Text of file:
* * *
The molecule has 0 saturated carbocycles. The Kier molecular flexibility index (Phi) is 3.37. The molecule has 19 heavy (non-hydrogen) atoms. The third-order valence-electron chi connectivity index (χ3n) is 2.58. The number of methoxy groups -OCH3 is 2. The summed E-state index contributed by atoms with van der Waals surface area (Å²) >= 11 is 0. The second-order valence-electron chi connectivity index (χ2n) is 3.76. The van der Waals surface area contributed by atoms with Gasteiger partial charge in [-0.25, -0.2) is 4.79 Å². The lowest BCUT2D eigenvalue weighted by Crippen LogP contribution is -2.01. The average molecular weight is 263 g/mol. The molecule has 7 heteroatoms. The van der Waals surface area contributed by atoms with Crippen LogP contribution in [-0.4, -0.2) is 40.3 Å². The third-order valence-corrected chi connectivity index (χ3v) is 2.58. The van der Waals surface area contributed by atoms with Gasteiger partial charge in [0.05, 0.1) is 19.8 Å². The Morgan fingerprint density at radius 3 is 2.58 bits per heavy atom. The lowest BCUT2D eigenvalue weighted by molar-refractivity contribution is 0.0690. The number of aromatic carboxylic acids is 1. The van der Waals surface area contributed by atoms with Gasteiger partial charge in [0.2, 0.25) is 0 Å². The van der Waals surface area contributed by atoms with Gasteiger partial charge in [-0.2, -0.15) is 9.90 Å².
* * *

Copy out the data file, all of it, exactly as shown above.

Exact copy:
The molecule has 0 saturated carbocycles. The Kier molecular flexibility index (Phi) is 3.37. The molecule has 19 heavy (non-hydrogen) atoms. The third-order valence-electron chi connectivity index (χ3n) is 2.58. The number of methoxy groups -OCH3 is 2. The summed E-state index contributed by atoms with van der Waals surface area (Å²) >= 11 is 0. The second-order valence-electron chi connectivity index (χ2n) is 3.76. The van der Waals surface area contributed by atoms with Gasteiger partial charge in [-0.25, -0.2) is 4.79 Å². The lowest BCUT2D eigenvalue weighted by Crippen LogP contribution is -2.01. The average molecular weight is 263 g/mol. The molecule has 7 heteroatoms. The van der Waals surface area contributed by atoms with Crippen LogP contribution in [-0.4, -0.2) is 40.3 Å². The third-order valence-corrected chi connectivity index (χ3v) is 2.58. The van der Waals surface area contributed by atoms with Gasteiger partial charge in [0.05, 0.1) is 19.8 Å². The Morgan fingerprint density at radius 3 is 2.58 bits per heavy atom. The lowest BCUT2D eigenvalue weighted by molar-refractivity contribution is 0.0690. The number of aromatic carboxylic acids is 1. The van der Waals surface area contributed by atoms with Gasteiger partial charge in [0.2, 0.25) is 0 Å². The van der Waals surface area contributed by atoms with Gasteiger partial charge in [-0.2, -0.15) is 9.90 Å².